• KulAdventures

2004 Dodge Sprinter T1N Parking/Emergency Brake Replacement and Fix

As with any old vehicle it is safe to assume that the parking brake/emergency brake is rusted solid and not usable at the risk of it getting stuck on, especially those in the Midwest dealing with salt and rust. As I was replacing my rear brakes I felt this was a good time to replace my parking brake shoes and hardware as well as fix my rusted mechanisms that were preventing it from working.


PARTS:

-Parking brake shoes (I went with Bocsh... Not a perfect fit)

-Parking brake hardware kit

-Brake Rotor (optional)

-Grease (what I had lying around)

-PB Blaster


TOOLS:

-Socket sets

-Torx

-Angle grinder and sanding discs

-Lug wrench

-Impact gun or breaker bar

-Flat head screwdriver



This process starts the same as doing a brake job; remove rear tire:

Remove rear brake caliper:


Then remove rear drum via view hole and flat head screwdriver loosening the inner parking brake adjuster.


Once you are to that point you just have to remove the old shoes by pressing in the small spring in the middle of the shoes and rotating it 90 degrees and pulling it out through the hole on the rear of the hub (seen in picture below):


This part can get reversed. Make sure the pull pivot is on the bottom and the pivot between the two is on the top.

Next reinstall the new shoes and hardware. I found it easiest in this order:


1. install the holder springs through the shoes into the holes in the hub

2. place the shoes against the pivot piece that attaches to the cable pull

3. install the front spring between the two shoes.

4. pull the shoes apart and install the adjuster making sure the cup part is on top preventing water from getting into it (adjuster should be completely closed/tight)

5. Place the rotor/drum over the shoes

6. Using the view port and a flat head screwdriver tightened the adjuster until you can feel the shoes touching the rotor, then back it off a few turns.

7. Install the torx bolt, make sure the rotor still spins freely

8. Install new brake pads (if replacing), wear sensor and caliper

9. Install tire and torque lug bolts down.

10. Make sure tire spins freely, if it does not then remove the tire and loosed the parking shoe adjuster with a flat head screwdriver



Once reinstalled I ran into two complications:


1. Rear right shoes did not fit

2. Seized up parking brake mechanism under the van.


To fix the shoes not fitting I ended up grinding the grooves down to allow the shoes to sit flush against the pivot point. When I tried to install the passenger side shoes they did not line up and looked like the ones on the left, once fixed the were the ones on the right.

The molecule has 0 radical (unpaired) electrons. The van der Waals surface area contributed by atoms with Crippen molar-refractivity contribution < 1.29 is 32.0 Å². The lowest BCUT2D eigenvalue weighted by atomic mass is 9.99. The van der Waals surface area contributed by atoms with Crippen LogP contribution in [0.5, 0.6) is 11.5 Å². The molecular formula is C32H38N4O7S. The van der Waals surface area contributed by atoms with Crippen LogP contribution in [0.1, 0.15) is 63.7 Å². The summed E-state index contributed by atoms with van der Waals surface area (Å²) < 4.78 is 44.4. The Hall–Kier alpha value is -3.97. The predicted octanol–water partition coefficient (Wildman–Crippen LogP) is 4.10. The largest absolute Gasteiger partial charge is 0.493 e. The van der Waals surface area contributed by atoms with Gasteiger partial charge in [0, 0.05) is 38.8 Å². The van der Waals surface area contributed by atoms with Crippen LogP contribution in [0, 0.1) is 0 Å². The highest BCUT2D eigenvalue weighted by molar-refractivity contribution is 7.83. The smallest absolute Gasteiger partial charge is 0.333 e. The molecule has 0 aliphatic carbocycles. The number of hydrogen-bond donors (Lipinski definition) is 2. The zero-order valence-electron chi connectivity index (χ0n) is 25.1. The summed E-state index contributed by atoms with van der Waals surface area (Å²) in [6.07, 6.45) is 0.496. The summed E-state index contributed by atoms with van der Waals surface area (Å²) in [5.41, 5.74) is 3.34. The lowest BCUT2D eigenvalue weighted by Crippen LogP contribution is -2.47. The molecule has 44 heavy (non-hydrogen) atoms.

In order to fix this I simply used my angel grinder with a cut off disc to slowly grind out the grove until it fit the way I wanted to. Then I used some sandpaper to smooth it and painted it to keep it from rusting fast.


This fixed issue #1


Parking Brake Mechanism Fix


The second issue of the parking brake mechanism underneath the van was easy to fix, but took more time.


First I removed the mechanism from underneath the van. This is accomplished by the following:


1. remove the front cable

2. unbolt the four bolts holding it to the van

3. compress the lever back as far as you can and unhook the two rear cables

4. compress the rear spring, turn the disc 90 degrees and remove disc and spring

5. remove the internal movable piece

6. removing the two pull cables by compressing a small plastic tab


Then I used the angle grinder with a flap disc sander (60-200 grit) to remove all the rust. Then used the PB blaster and a hammer to break the movable parts free (front lever, rear adjuster, cable holders). Once free I moved them around and ground off as much rust as I could:


Next I primed them for painting, couple coats, then cheap black spray paint, couple coats.



Last thing to do was to grease it up. The paint will chip off with movement so I wanted to cover all those moving areas with grease and will continue to add grease throughout the year to prevent it from locking up again.


Then I simply reinstalled it under the van. Once connected I tested it out and it worked great!!! Needed a few adjustments, which were easy now that everything moved freely.



If all this seems like too much, I would remove the main housing, sand and paint it and then buy the moving parts:


Parking Brake Repair Kit ($75 from Europarts-SD)


My mechanism is moving freely, but keep in mind as I exposed bare metal it will be prone to rusting again so I plan to both grease it and spray it with this stuff throughout the year. Another thing to keep in mine is to use it from time to time. Its less prone to seize up if it is moved occasionally .






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